Another one that I really enjoyed was Tom Petty’s “Wildflowers.” It was the first time we worked together. And we really took our time. He’s really a fantastic craftsman of songs, both as a writer and as a record maker. He really knows what he’s doing. He’s another person I learned a tremendous amount from being around. That was a really gratifying album. I rarely listen to anything that I’ve worked on, but that’s one that I listen to on occasion and it really makes me feel good.

Also, System of a Down are really special to me.

Q: Can you share a memory of Johnny Cash that embodies who he was?
A: We had a dinner party at my house one night, and Johnny and [his wife] June [Carter] were staying at the house at the time, and I had a bunch of friends over–film directors and music people. And before dinner, Johnny asked everyone to hold hands, and he read from the Bible and said a prayer. And that’s not something we normally do in my house. And if I would imagine that happening…You know, the sarcastic New Yorker in me would feel like, “This is uncomfortable.” But his spiritual connection was so deep and so pure that everyone was moved. I have a friend who is an atheist who was at the dinner who was completely moved by Johnny’s commitment to spirit. It really had an impact on everyone’s life who was there.

Q: What did you learn from Tom Petty?
A: A lot of technical stuff. His attention to detail, really getting things in time and having everything really in tune, like immaculately in tune. I never really focused on things like that before. All I cared about was the performance. But, at the same time, getting all the elements of the performance right is a very powerful thing.

Q: How do you pick artists to work with?
A: It’s an emotional connection. It usually happens through a combination of listening to an artist’s work and then meeting them and just getting to see who they are.. I feel like the relationships I forge with the artists I work with are kind of a long-term commitment to helping them be all they can be.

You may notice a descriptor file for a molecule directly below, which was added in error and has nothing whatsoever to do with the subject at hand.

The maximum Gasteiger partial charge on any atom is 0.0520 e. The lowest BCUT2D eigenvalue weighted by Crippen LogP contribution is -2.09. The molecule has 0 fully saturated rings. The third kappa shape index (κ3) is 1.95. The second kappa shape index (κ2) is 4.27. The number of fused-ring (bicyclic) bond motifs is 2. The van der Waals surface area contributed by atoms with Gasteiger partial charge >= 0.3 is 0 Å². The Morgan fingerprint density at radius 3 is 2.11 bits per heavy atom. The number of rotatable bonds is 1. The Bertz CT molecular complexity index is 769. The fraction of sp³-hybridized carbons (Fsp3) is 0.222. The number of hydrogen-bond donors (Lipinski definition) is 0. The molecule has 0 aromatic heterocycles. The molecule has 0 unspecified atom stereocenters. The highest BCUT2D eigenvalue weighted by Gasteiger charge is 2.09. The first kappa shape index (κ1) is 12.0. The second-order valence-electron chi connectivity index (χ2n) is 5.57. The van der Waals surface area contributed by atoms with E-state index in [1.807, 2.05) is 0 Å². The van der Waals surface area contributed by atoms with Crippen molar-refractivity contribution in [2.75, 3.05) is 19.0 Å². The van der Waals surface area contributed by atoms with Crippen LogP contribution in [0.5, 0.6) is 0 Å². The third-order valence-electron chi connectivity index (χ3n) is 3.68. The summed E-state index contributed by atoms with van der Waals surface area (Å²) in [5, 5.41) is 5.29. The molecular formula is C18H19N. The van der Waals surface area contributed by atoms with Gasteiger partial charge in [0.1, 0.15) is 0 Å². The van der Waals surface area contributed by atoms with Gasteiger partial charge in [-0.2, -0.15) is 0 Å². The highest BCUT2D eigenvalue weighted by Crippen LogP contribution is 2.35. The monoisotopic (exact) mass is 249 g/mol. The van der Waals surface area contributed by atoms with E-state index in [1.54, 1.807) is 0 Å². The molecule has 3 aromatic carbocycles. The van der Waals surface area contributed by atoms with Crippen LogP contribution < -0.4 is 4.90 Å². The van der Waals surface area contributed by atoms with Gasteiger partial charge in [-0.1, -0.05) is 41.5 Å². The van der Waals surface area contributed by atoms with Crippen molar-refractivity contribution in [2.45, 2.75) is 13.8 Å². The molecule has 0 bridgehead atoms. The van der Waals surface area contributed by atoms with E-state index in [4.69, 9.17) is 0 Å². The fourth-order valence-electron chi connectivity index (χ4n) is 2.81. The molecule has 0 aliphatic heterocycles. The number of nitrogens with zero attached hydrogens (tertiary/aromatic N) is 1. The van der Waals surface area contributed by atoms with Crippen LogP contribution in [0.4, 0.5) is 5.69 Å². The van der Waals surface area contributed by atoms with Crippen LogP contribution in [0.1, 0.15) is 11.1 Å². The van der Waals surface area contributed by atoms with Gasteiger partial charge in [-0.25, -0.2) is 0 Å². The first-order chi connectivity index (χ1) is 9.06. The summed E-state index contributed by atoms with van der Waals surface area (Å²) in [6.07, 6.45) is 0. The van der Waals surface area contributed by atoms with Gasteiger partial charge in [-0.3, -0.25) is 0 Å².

Q: A lot of people see Slayer’s “Reign in Blood” as a deeply influential record. When you were making it, did you have the feeling that you were making a landmark metal record?
A: We knew it was great, but I don’t think we had any expectations. At the time, they had been on an independent label and had some success. And when they signed with me, there was some feeling in the underground that they had jumped to the major label and were now going to sell out. So, I guess, in some way, there was a concerted effort to do just the opposite–like, to really be as extreme and as pure as we possibly could be.

Q: At that time, in many areas of this country, Slayer was seen as the heaviest, most dangerous band in the world. Did it feel like you were making dangerous music?
A: Yes! [laughs] Yes, it felt dangerous and important and special and unlike anything else going on. You felt it at the shows; you felt a kind of power in the room that I had just not seen before–and, you know, I had grown up on heavy metal music.

Q: Who is on your wish list?
A: The only one I could think of is U2. I feel like they’re really at a great place in their career right now in their writing. Their last album may have been their best. And they’re really at a high point in their creative life. Their songwriting is really strong, they’re secure in who they are. They seem to be at a very powerful place creatively, and it would be fun to support and nurture that.